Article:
Councillor Darren Carpenter and Vanderhoof Youth Soccer Association's president Charlene Neufeld stand where the new Vanderhoof soccer fields will be next May.

From hardball to soccer

Vanderhoof and the Vanderhoof Youth Soccer Association are in the process of transforming the towns hardball diamonds into a soccer field

Jesse Cole

Omineca Express




Come this May sports teams will no longer need to argue over who gets to use the Nechako Valley Secondary School’s (NVSS) sports field as the town of Vanderhoof in partnership with the Vanderhoof Youth Soccer Association are turning the towns derelict hardball diamonds into a new soccer pitch.

Councillor Darren Carpenter says that the new fields, located behind McLeod Elementary, will be playable by May of next year, just in time for soccer season.

“The soccer association has about 380 people that play from the ages of five to 18,” said Carpenter. “As the years have gone by that number has grown and grown and we’ve currently had them over at the NVSS field. But as time has progressed it’s just become more of a finite resource,” Carpenter said of the NVSS fields use.

The idea to create a space specifically designed for soccer is not new, the Vanderhoof Youth Soccer Association first approached council about finding a place to use for soccer as far back as 2007.

“We’re pretty excited about it, it’s been a long time coming for the soccer association,” said Carpenter.

Initially, Riverside Park had been chosen as the place to create the fields, but the soccer association as well as council found that the public was against the idea of having organized sport designated at the park, and so they went about procuring another plot of land for the project.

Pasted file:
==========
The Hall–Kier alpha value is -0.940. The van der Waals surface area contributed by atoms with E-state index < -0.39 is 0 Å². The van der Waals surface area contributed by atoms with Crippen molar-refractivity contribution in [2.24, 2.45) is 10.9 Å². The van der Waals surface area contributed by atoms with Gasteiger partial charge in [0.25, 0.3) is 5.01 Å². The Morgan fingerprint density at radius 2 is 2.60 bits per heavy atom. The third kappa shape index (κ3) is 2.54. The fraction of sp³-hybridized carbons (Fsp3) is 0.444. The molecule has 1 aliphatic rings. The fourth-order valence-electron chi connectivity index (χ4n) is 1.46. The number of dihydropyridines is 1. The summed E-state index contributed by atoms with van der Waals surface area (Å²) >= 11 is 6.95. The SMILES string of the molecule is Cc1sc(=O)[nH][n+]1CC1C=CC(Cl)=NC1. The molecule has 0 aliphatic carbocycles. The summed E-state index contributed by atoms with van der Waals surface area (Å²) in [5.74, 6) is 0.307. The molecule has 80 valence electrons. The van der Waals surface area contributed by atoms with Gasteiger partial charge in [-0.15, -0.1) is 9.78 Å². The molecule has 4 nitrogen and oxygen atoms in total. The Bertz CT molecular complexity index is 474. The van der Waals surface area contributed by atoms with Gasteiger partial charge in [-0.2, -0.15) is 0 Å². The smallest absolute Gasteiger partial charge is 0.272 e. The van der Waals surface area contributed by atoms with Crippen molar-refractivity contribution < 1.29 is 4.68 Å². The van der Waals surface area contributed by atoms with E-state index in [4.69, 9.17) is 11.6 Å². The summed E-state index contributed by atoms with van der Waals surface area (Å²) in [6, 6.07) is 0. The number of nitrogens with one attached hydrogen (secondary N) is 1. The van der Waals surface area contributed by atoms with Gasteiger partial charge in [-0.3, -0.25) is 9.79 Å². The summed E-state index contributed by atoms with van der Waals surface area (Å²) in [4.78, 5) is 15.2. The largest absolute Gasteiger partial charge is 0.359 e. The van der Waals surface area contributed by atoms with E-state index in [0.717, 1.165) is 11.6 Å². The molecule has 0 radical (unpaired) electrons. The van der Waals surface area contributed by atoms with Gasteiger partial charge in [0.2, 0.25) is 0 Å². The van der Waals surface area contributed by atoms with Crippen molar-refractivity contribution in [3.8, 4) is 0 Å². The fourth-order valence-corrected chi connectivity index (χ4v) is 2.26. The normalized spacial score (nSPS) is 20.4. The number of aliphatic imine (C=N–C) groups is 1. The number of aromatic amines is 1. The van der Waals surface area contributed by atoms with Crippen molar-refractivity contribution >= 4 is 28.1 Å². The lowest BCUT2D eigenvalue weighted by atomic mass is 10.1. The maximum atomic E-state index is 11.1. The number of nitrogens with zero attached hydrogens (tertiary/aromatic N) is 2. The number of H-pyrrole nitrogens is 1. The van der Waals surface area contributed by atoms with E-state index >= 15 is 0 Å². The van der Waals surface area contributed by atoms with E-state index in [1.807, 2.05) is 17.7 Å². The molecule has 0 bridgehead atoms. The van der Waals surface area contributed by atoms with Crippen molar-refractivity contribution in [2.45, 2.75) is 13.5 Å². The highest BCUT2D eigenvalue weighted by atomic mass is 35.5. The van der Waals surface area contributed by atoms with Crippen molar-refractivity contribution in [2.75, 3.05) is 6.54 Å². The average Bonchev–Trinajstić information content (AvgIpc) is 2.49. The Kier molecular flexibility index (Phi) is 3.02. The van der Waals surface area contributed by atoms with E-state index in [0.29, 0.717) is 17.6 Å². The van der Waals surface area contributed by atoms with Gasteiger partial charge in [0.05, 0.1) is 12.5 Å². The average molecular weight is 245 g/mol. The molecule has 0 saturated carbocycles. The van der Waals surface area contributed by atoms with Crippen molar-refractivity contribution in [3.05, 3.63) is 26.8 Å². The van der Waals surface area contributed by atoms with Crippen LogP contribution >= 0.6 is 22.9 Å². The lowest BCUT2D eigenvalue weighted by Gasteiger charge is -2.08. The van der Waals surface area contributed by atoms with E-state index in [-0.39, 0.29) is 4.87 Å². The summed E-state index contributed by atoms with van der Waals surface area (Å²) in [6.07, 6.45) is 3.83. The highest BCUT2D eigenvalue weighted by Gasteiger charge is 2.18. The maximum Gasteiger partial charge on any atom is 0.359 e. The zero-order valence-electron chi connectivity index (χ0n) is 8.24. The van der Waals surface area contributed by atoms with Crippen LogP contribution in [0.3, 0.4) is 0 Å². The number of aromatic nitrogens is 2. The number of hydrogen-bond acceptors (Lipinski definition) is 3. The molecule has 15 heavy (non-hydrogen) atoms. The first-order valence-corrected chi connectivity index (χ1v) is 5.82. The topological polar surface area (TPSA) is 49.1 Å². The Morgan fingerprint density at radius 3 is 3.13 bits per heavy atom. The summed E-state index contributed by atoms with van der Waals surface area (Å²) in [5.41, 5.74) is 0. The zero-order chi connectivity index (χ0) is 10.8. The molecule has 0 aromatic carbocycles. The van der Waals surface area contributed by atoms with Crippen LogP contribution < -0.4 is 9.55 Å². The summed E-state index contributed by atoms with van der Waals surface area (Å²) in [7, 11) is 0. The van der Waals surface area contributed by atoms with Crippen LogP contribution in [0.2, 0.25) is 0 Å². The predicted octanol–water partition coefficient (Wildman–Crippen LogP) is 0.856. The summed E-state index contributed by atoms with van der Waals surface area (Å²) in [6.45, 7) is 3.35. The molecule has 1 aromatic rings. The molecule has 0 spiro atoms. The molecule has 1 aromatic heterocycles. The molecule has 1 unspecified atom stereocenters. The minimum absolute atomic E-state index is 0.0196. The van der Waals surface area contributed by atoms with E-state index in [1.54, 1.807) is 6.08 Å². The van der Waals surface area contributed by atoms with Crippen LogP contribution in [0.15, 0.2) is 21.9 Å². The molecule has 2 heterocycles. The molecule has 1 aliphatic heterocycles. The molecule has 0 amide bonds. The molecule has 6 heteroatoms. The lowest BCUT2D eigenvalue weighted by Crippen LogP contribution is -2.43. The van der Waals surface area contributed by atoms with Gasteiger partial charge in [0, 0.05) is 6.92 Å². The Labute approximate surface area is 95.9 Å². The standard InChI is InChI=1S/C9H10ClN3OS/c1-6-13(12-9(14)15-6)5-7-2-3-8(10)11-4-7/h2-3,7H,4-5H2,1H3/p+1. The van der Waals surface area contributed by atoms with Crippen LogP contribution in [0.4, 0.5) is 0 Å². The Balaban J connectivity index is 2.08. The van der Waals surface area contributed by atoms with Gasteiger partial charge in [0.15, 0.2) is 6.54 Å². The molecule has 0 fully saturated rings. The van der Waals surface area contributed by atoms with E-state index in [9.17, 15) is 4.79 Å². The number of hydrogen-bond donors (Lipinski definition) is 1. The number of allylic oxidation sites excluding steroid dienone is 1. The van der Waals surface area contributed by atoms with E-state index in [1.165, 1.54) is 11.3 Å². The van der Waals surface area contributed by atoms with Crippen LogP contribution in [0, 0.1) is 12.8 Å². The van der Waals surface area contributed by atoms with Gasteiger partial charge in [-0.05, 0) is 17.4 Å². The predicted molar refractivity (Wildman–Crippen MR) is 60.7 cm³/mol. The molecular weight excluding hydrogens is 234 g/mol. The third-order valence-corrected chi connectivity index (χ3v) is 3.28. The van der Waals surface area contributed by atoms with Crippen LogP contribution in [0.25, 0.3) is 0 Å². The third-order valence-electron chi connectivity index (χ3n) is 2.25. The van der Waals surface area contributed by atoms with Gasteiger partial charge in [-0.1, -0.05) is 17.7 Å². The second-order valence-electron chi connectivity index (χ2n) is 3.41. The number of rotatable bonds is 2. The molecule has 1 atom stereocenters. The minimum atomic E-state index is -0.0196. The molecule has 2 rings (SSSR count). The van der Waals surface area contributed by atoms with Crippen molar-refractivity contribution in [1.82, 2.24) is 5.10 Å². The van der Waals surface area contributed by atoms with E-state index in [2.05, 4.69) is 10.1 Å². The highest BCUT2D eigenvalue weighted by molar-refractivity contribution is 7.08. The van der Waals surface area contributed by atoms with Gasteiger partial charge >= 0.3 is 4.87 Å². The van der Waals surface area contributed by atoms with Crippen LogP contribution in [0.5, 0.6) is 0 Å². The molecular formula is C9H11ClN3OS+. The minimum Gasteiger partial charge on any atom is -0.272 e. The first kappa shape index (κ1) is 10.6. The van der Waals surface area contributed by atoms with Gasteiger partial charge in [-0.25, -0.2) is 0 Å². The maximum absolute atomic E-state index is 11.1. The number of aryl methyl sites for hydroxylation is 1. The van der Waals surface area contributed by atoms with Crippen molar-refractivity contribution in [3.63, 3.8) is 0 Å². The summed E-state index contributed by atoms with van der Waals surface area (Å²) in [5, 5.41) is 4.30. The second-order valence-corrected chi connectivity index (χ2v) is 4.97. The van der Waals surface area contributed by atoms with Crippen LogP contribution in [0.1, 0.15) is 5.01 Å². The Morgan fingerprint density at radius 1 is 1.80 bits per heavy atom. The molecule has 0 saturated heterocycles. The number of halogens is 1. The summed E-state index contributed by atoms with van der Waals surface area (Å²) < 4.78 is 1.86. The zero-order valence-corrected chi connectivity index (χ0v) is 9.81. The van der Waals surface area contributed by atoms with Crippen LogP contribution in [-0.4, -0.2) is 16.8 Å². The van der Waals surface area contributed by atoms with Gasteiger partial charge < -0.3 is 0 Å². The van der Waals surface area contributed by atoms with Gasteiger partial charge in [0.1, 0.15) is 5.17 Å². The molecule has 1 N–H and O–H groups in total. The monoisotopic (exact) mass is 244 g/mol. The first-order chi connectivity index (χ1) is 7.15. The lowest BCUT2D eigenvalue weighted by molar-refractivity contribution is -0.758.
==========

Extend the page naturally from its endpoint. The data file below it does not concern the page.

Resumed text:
Charlene Neufeld, who is the president of the Vanderhoof Youth Soccer Association, said that with the new fields in place, it will allow the soccer teams from the region to have tournaments, something that hasn’t been possible for a long time.

“A few years ago a lot of the older kids came back to play and all of the communities had a U-18 team. It’s nice because you want to keep them active,” she said.

The proposed soccer field has already been undergoing renovations throughout the summer including the removal of the hardball facilities, fencing and dug outs from the area.

So far the cost has been low, with only $20,000 allocated to the reclamation project. Of that $20,000, Carpenter believes the cost thus far has only been between $10,000 and $15,000 but the report has yet to be received.

Council has designated the area as a public resource, creating a policy to provide the facility with funding which will ensure that regardless of the outcomes of the upcoming municipal election, the area will become soccer fields.

Now until the snow flies, the field will undergo levelling and other refurbishing procedures to have it ready for next May, “at the end of the day we want to see kids active in our community,” said Carpenter.




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